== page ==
About Software Quality Assurance

The following articles reflect upon my experience while testing software in a “traditional” waterfall-like development environment - and it suggests a project- and team-based approach in order to create software in a more flexible and effective way. It’s the eldest part of this homepage and most ideas aren’t new from today’s point of few, but I still like it.

Trapped in the Debugging Box:

While testing system, middleware and business software for several years as a Quality Assurance Engineer (I also spent some time in software development and did implementation projects on customer sites), I frequently wrote down my experience about Quality Assurance in order to understand what I had been doing  – and why it sometimes hadn’t worked. This is my recent version. …. For QA engineers are masters in the art of negative thinking, I will start this tiny paper with describing the problems, pitfalls and contradictions of day-to-day Quality Assurance - before I will argue in favour of a comprehensive project-based approach to Quality Assurance for small to medium-size software development projects in the next chapter. ....       continue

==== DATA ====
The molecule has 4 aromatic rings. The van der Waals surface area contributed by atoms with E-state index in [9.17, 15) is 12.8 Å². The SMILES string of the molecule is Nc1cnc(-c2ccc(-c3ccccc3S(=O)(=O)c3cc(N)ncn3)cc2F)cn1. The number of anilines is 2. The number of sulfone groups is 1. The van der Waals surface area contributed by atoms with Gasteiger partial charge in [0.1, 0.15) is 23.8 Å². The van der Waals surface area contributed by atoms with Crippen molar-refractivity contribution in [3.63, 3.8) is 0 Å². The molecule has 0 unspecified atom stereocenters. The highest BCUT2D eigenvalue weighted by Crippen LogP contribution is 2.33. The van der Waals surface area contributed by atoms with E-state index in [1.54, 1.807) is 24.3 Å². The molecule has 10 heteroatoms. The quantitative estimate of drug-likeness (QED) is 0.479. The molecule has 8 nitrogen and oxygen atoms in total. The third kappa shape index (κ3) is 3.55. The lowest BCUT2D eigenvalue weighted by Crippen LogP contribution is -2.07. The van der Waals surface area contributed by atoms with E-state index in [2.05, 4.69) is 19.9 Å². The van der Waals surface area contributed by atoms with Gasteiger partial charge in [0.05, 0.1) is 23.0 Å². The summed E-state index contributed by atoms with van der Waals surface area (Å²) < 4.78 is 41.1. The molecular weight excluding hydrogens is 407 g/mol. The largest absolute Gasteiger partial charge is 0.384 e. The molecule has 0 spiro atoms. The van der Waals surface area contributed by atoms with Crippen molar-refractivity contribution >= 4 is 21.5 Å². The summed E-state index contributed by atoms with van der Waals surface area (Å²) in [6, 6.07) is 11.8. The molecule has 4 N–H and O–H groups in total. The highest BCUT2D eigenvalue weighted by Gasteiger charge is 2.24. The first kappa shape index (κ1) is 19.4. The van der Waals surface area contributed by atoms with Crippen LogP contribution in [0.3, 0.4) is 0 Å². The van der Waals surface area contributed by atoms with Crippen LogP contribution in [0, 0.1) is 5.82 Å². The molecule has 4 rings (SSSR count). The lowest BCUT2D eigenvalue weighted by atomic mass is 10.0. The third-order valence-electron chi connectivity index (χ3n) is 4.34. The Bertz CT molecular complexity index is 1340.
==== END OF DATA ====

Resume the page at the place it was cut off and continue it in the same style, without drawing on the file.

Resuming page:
The Core Team

Let's assume a new version of your successful product DoSomething should be released. ....Marketing has ideas about new and improved functionality, there are request from some of your major customers, the field people add ideas from projects on customer sites, support is grumbling about old bugs which after all should be fixed now, development has brilliant ideas about improving the software's infrastructure. Furthermore it's a medium-sized project, i.e. some dozen developers, testers, technical writers and support people will join it. ...... the first steps will be: writing the specification, determine what quality means with respect to this new version of the product, analyse field bugs from the previous version, discuss and fix the processes, create the schedule and do some risk management.                continue

About Quality Assurance

Let’s assume all stakeholders (development, QA, writers, support and other field people) agreed on specification, schedule and common processes, field bugs were analysed, quality requirements defined and some risk management was already done. The development team was put together and has started designing and coding. It’s now time to form the QA team and focus - beside reviewing the design - on one of the main tasks of QA: to make a statement about the quality of the product as soon as possible after the first release.             continue

Project and Risk Management:

As I mentioned before, I’m addressing small- to mid-size projects, which are difficult to manage because you have to find a way between organisational overkill and chaos. To do so I suggest applying a lean version of Eliyahu Goldratt’s “Critical Chain” project management approach combined with proper Risk Management (which I stole from Tom DeMarco) – both items fit together seamlessly.         continue